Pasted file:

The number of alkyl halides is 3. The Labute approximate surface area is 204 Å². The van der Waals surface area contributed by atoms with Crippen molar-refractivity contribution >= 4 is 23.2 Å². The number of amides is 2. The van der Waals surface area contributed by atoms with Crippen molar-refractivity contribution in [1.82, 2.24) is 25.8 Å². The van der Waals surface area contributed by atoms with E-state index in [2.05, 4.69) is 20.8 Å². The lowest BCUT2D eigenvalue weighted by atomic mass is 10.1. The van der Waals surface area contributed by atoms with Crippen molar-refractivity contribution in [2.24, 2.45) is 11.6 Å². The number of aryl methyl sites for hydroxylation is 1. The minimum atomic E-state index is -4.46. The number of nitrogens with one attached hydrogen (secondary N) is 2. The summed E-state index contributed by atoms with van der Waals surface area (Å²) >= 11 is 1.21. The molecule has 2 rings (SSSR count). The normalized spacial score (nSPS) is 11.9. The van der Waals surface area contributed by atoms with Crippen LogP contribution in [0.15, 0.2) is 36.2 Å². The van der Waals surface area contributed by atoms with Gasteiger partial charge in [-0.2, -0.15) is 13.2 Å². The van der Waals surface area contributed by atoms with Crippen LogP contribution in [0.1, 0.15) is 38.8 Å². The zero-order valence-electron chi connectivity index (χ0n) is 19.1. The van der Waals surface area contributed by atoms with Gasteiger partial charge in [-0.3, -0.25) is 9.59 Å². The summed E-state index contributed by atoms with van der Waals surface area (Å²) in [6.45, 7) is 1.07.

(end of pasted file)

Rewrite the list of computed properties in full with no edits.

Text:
The number of alkyl halides is 3. The Labute approximate surface area is 204 Å². The van der Waals surface area contributed by atoms with Crippen molar-refractivity contribution >= 4 is 23.2 Å². The number of amides is 2. The van der Waals surface area contributed by atoms with Crippen molar-refractivity contribution in [1.82, 2.24) is 25.8 Å². The van der Waals surface area contributed by atoms with E-state index in [2.05, 4.69) is 20.8 Å². The lowest BCUT2D eigenvalue weighted by atomic mass is 10.1. The van der Waals surface area contributed by atoms with Crippen molar-refractivity contribution in [2.24, 2.45) is 11.6 Å². The number of aryl methyl sites for hydroxylation is 1. The minimum atomic E-state index is -4.46. The number of nitrogens with one attached hydrogen (secondary N) is 2. The summed E-state index contributed by atoms with van der Waals surface area (Å²) >= 11 is 1.21. The molecule has 2 rings (SSSR count). The normalized spacial score (nSPS) is 11.9. The van der Waals surface area contributed by atoms with Crippen LogP contribution in [0.15, 0.2) is 36.2 Å². The van der Waals surface area contributed by atoms with Gasteiger partial charge in [-0.2, -0.15) is 13.2 Å². The van der Waals surface area contributed by atoms with Crippen LogP contribution in [0.1, 0.15) is 38.8 Å². The zero-order valence-electron chi connectivity index (χ0n) is 19.1. The van der Waals surface area contributed by atoms with Gasteiger partial charge in [-0.3, -0.25) is 9.59 Å². The summed E-state index contributed by atoms with van der Waals surface area (Å²) in [6.45, 7) is 1.07.